The NMG completed its work in the first half of this year. In the recent monsoon session, Parliament passed the Nalanda University Bill, thereby making available a legal basis for going ahead with the implementation of the project. Thus the forthcoming fifth EAS is uniquely important for India. It would give us an opportunity to share the approach to be adopted for the construction of the university. It would also give us an occasion to maintain and intensify interest in the project among the participating countries. Given that civil construction projects in India have an inertial impetus of their own, it is necessary for us to keep the idea alive. It is important that facilities and opportunities be provided to the academic community, including students in EAS countries, to keep itself aware of what is happening on the Nalanda front.
The Hanoi EAS offers us a chance to consider ideas for enabling a modern-day land link between the Indo-China region and India, with the proposed university as a backdrop, for intensified people-to-people contact. Initially, we could focus on each of the five countries in the Indo-China region that abuts India — , Vietnam, Laos, Cambodia, Thailand and Myanmar — which also have a strong Buddhist tradition. This land link could be projected as a means of access and exposure for students, academics, pilgrims and tourists as a special feature of our relations with Southeast Asia in general and the countries mentioned above in particular.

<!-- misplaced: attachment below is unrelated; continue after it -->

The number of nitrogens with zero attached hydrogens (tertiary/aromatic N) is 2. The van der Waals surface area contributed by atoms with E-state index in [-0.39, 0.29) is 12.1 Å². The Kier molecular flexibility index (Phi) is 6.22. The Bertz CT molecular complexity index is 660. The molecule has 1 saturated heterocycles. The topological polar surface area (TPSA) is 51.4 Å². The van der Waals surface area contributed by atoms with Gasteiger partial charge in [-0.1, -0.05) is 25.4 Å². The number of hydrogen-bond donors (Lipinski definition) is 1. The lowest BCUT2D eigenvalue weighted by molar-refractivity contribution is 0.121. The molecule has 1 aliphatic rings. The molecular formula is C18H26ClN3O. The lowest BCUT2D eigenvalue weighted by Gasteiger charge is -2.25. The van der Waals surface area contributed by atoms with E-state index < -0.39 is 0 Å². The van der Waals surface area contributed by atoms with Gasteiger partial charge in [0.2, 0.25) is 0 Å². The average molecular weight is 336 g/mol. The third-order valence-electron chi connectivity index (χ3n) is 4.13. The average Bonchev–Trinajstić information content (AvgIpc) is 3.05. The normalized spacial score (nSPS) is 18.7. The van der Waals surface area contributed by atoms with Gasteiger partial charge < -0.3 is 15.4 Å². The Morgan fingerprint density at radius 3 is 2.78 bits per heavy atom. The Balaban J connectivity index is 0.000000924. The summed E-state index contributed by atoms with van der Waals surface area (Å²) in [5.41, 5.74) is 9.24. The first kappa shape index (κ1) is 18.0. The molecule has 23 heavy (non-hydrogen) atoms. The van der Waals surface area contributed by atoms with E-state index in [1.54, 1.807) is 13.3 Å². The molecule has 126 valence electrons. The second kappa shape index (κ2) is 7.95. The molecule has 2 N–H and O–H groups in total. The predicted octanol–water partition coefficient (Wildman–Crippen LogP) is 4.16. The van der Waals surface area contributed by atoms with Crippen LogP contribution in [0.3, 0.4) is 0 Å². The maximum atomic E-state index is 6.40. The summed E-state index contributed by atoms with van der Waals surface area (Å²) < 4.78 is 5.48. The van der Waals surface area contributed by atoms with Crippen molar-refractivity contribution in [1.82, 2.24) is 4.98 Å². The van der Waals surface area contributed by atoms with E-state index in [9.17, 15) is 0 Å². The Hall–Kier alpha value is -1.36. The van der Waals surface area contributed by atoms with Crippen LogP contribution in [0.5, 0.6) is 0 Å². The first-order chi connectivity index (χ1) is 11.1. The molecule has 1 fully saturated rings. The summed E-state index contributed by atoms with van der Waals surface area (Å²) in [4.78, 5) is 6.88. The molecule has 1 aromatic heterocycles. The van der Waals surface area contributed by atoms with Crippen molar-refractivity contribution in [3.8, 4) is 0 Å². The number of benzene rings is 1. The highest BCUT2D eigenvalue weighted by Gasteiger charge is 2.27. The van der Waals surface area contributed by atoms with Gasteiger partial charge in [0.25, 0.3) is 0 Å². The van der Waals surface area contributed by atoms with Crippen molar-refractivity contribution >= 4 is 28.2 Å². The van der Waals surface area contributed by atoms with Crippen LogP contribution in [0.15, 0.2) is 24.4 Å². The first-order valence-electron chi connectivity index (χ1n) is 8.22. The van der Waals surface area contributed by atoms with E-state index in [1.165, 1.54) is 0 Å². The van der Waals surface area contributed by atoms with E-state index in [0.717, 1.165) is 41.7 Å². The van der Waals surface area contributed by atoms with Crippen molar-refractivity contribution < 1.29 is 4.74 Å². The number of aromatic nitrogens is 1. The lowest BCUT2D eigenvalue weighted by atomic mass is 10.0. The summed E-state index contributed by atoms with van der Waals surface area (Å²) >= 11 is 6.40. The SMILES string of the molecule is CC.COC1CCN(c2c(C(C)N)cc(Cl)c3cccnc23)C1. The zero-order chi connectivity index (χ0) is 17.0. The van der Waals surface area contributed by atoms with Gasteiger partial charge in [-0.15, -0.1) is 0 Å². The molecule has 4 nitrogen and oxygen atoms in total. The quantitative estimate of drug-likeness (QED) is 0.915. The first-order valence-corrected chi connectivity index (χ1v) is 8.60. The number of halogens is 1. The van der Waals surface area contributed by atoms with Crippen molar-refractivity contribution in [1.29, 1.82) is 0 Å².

To buttress or land links with the ASEAN region and beyond, we could consider introducing a monthly bus service for about 100 pilgrims who, for reasons of economy, health, etc., may prefer, or be induced, to undertake surface travel. We can utilise the recently opened Asian Highway (AH16) from Da Nang in central Vietnam to Mae Sot on the Thailand-Myanmar border.
After traversing Yangon and Mandalay, and collecting pilgrims in Myanmar, the bus could enter India and come to Gaya. They could visit Nalanda, Rajgir and Sarnath and other places of Buddhist studies in Ladakh, Sikkim, Arunachal Pradesh, Andhra Pradesh and Karnataka. If Bangladesh is convinced to allow passage for these visitors, they can reach Kolkata much faster before going on a pilgrimage and to academic centres across India. It may not be too difficult for India to convince Myanmar authorities to join the initiative. After all, General Than Shwe himself visited Gaya and its environs recently. The ordinary pilgrim's travel would be a very symbolic representation of people-to-people cooperation.